Cherrywood with a sapwood grain is lighter and it’s the part of the tree that’s in the outer layers, or near the bark.
And although it may not be as valuable as the heartwood grain, it’s still prized and is usually made into floors, bowls, and other smaller items, pieces of furniture, or even boating interiors.
Is Cherry A Hardwood?
This is more related to the type of cherrywood genus that it comes from. Contrary to popular notion, a tree’s classification of being a hardwood isn’t based on its density or its resistance to rot, dents, and scratches.
For example, in general, cherry is considered a hardwood if it comes from the Prunus Serotina genus and is hence, classified as a hardwood because it’s not categorized as a coniferous species.
Is Cherry Rot Resistant?
Cherrywood is generally considered durable but its most prized part is its heartwood which is considered very resistant to decay and rot.
This type of wood is preferred because of its heavy-duty and weatherproof traits. It’s quite popular as flooring and as patio furniture as well.
In some cases, depending on the different types of cherrywood, it can even be used as material for boats and other uses that are usually exposed to the elements.
Where Does Cherry Come From?
Cherrywood comes from the American Black Cherry Tree with the scientific name Prunus Setorina. This is the most common type of cherrywood used by manufacturers and woodworkers.
This genus originally sprung from certain parts of Mexico but is actually currently heavily grown in New York, Ohio, and Pennsylvania.
It is sourced from vast and sustainably managed forests which makes it readily available, fairly easy to source, and more importantly, affordable.
Is Cherry A Good Wood For Furniture?
One of the standout traits or attributes of cherry wood is its straight and uniform grain. This means that the wood, once processed, can polish extremely well and can end up with a beautiful and finished look; making it a viable candidate as a material for furniture making.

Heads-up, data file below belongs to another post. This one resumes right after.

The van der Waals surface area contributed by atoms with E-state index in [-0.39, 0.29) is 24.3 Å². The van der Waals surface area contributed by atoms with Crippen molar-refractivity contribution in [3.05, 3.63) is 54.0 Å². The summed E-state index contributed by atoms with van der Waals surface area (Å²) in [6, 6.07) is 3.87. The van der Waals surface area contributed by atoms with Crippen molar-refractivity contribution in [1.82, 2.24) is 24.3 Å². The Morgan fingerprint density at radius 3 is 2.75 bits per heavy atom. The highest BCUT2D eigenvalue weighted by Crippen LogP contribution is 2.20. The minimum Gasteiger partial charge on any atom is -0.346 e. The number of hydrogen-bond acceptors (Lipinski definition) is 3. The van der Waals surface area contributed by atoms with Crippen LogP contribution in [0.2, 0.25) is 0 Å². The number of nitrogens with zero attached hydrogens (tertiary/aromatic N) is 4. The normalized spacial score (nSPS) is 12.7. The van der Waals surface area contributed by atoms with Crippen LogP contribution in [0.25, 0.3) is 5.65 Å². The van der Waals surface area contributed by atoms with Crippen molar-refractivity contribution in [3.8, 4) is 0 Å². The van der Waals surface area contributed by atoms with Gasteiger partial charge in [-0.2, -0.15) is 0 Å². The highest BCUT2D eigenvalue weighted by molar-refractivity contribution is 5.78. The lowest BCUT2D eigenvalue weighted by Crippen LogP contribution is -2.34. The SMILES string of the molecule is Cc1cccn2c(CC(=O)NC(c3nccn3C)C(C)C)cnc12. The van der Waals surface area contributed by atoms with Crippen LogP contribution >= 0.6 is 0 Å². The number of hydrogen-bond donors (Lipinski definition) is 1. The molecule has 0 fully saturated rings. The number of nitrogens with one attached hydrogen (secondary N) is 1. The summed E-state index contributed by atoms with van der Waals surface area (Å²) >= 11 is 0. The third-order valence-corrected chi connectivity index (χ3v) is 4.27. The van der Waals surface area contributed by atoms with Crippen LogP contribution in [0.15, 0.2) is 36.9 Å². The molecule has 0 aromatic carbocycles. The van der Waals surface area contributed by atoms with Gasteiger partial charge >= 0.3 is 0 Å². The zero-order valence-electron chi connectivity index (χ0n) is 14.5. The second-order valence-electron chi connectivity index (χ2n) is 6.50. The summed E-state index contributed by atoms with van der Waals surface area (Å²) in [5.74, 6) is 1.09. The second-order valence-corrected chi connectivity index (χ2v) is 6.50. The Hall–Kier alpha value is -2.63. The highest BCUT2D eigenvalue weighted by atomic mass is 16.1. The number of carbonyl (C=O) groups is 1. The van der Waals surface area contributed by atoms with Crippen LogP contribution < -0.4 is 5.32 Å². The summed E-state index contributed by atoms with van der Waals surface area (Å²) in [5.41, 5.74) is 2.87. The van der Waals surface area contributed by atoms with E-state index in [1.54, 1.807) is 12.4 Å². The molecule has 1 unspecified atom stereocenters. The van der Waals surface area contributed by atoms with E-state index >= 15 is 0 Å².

A lot of antique furniture pieces are made out of this wood, a testament to the material’s durability and capacity to last for centuries, given the proper care and maintenance. It’s very prized among craftsmen and is considered a generally good investment that pays off in the long term.
It’s also important to take note of the fact that cherry ages extremely well; or to say it more accurately, gets better as it ages. It is considered one of the best furniture materials that are designed to last and to be enjoyed for years.
What Is Cherry Best For?
Cherrywood is a hardwood that’s priced considerably less compared to the other hardwoods out there. This is why it is highly prized by manufacturers.
This type of wood is best used for furniture, toys, furniture, paneling, caskets, flooring, and even for boat interiors. It has a rich color, smooth grain, and can be quite flexible. See more related content in our article about the different types of hardwood floors on this page.